How To Draw Out Your Worst Fears
Bill, 26, has trypophobia, a fear of holes or small clusters of holes.
A few years ago, Julie Elman, an associate professor at Ohio University, was stuck in a creative rut. As a design educator and illustrator, most of her work was done on the computer. She wanted to begin a tangible project — remember those? — but didn't really know where to start.
Then she realized there was one emotion she was strangely preoccupied with: fear. "I thought fears would go away as we get older," she remembers thinking. "I'm in my 50s. Why do I still have fears?"
And that is how was born.
The idea is simple: She asks people about their fears and then lets her illustrative mind go wild. First, though, she wanted to draw her own fears — like getting a brain aneurysm or making a complete "ass" out of herself while playing the dulcimer.
Then she began interviewing the closest people around her, gathering and visually interpreting their fears. And in committing to the project, she was in a circuitous way confronting her own creative fears.
"It helped me believe in myself," she says. "I didn't really care if people liked them or not. I promised myself I'd do something every day, work fast, not redo and publish no matter what."
Janice, 56, fears for her special-needs child after she dies. Bill, 26, has a fear of small clusters of holes. Kate, 29, is simply scared of failing.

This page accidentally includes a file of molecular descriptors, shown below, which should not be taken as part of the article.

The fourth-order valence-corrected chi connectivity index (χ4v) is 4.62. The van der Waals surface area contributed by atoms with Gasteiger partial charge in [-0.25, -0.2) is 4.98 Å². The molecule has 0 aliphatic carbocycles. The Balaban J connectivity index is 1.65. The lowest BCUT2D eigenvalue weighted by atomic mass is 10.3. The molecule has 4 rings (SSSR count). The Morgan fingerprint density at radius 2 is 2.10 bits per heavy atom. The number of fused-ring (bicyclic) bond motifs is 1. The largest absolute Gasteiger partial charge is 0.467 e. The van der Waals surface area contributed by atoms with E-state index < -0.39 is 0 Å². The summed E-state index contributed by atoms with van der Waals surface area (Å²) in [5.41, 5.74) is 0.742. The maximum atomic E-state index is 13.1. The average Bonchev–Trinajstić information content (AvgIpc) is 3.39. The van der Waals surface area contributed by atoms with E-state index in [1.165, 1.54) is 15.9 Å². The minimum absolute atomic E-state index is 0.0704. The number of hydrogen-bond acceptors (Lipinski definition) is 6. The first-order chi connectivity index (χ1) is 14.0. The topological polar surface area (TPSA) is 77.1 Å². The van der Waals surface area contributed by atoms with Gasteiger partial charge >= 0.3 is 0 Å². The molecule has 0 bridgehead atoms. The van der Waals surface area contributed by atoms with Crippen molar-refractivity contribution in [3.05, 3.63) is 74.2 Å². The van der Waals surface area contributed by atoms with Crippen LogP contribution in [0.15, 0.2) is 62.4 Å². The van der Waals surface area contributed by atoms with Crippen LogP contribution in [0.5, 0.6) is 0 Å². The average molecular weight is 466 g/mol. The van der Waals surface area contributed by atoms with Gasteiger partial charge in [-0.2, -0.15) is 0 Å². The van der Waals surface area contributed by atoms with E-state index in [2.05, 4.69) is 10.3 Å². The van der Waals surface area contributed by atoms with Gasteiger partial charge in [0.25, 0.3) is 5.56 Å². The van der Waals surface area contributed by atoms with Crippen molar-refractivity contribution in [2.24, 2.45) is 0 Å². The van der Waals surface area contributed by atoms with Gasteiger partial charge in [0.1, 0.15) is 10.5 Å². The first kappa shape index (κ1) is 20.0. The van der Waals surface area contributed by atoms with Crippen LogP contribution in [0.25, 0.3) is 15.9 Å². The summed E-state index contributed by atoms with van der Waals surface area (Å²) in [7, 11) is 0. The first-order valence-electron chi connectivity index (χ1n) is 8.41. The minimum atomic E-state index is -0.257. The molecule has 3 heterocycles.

Elman started publishing her work on Facebook and was almost immediately overwhelmed by the response. People were commiserating over shared fears and commenting on how touched they were by her interpretations. Many have even found a form of therapy in the project.
"It transformed my fear somehow," says musician and singer Steve Eulberg, 57.
Eulberg was Elman's dulcimer instructor when he was diagnosed with thyroid cancer. Facing a potentially voice-altering surgery, he naturally feared the outcome. So Eulberg opened up to Elman, and she went to work.
"It is a unique way to honor someone's emotions," Eulberg says. When he went into surgery, he wrapped the illustration around a notebook and took it with him — almost like a talisman.
Just one month after his surgery, Eulberg says his voice has changed, but so has his outlook.
"I'm losing a few notes at the top, but maybe I'll gain a few at the bottom," he says.
Seventeen months and more than 125 illustrations later, Elman has discovered a power in the project that transcends her own creative revival:
"Fear is a big topic on how people conduct their lives, how people move forward," she says. "I'm just bringing it to the forefront visually."
As we were talking, I wondered if this project wasn't living somewhere inside Elman all along. After all, aren't most personal projects a return to what you love? She thought for a moment and said:
"In a way, it's how I started," recalling her days in junior high school when she'd ask people about their favorite colors or memories.
"And you know what I'd do," says Elman. "I would create little collages with their words, put a piece of saran wrap over it, and give it to them as a gift."
"It all feels very familiar," she says.
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